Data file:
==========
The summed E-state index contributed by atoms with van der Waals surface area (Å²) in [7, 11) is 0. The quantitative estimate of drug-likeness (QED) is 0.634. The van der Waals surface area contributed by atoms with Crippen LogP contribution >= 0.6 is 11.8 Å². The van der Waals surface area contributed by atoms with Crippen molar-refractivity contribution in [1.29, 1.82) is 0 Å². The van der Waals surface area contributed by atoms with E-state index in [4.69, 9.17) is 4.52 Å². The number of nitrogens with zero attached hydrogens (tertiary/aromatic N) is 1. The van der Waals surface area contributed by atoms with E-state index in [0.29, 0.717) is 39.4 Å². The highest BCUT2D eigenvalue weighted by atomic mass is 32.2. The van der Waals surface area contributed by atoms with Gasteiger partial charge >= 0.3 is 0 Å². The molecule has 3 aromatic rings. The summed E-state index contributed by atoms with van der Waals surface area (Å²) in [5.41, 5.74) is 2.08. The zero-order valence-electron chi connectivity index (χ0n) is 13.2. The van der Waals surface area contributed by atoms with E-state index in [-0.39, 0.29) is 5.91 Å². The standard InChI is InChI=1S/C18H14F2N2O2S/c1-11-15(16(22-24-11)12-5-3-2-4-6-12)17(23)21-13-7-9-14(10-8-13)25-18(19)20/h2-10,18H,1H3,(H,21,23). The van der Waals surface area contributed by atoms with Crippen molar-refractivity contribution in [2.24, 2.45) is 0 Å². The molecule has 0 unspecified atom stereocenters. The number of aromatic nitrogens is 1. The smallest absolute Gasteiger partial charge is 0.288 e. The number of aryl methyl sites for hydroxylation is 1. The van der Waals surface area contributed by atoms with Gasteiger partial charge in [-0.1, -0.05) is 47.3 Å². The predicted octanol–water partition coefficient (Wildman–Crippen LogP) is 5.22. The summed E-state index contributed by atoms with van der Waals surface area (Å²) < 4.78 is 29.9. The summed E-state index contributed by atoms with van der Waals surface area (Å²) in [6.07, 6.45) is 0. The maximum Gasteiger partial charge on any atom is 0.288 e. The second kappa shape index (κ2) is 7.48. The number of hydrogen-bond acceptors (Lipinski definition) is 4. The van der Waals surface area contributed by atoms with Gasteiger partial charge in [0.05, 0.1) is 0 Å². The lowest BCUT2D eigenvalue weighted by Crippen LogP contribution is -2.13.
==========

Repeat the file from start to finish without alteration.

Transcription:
The summed E-state index contributed by atoms with van der Waals surface area (Å²) in [7, 11) is 0. The quantitative estimate of drug-likeness (QED) is 0.634. The van der Waals surface area contributed by atoms with Crippen LogP contribution >= 0.6 is 11.8 Å². The van der Waals surface area contributed by atoms with Crippen molar-refractivity contribution in [1.29, 1.82) is 0 Å². The van der Waals surface area contributed by atoms with E-state index in [4.69, 9.17) is 4.52 Å². The number of nitrogens with zero attached hydrogens (tertiary/aromatic N) is 1. The van der Waals surface area contributed by atoms with E-state index in [0.29, 0.717) is 39.4 Å². The highest BCUT2D eigenvalue weighted by atomic mass is 32.2. The van der Waals surface area contributed by atoms with Gasteiger partial charge >= 0.3 is 0 Å². The molecule has 3 aromatic rings. The summed E-state index contributed by atoms with van der Waals surface area (Å²) in [5.41, 5.74) is 2.08. The zero-order valence-electron chi connectivity index (χ0n) is 13.2. The van der Waals surface area contributed by atoms with E-state index in [-0.39, 0.29) is 5.91 Å². The standard InChI is InChI=1S/C18H14F2N2O2S/c1-11-15(16(22-24-11)12-5-3-2-4-6-12)17(23)21-13-7-9-14(10-8-13)25-18(19)20/h2-10,18H,1H3,(H,21,23). The van der Waals surface area contributed by atoms with Crippen molar-refractivity contribution in [2.24, 2.45) is 0 Å². The molecule has 0 unspecified atom stereocenters. The number of aromatic nitrogens is 1. The smallest absolute Gasteiger partial charge is 0.288 e. The number of aryl methyl sites for hydroxylation is 1. The van der Waals surface area contributed by atoms with Gasteiger partial charge in [-0.1, -0.05) is 47.3 Å². The predicted octanol–water partition coefficient (Wildman–Crippen LogP) is 5.22. The summed E-state index contributed by atoms with van der Waals surface area (Å²) < 4.78 is 29.9. The summed E-state index contributed by atoms with van der Waals surface area (Å²) in [6.07, 6.45) is 0. The maximum Gasteiger partial charge on any atom is 0.288 e. The second kappa shape index (κ2) is 7.48. The number of hydrogen-bond acceptors (Lipinski definition) is 4. The van der Waals surface area contributed by atoms with Gasteiger partial charge in [0.05, 0.1) is 0 Å². The lowest BCUT2D eigenvalue weighted by Crippen LogP contribution is -2.13.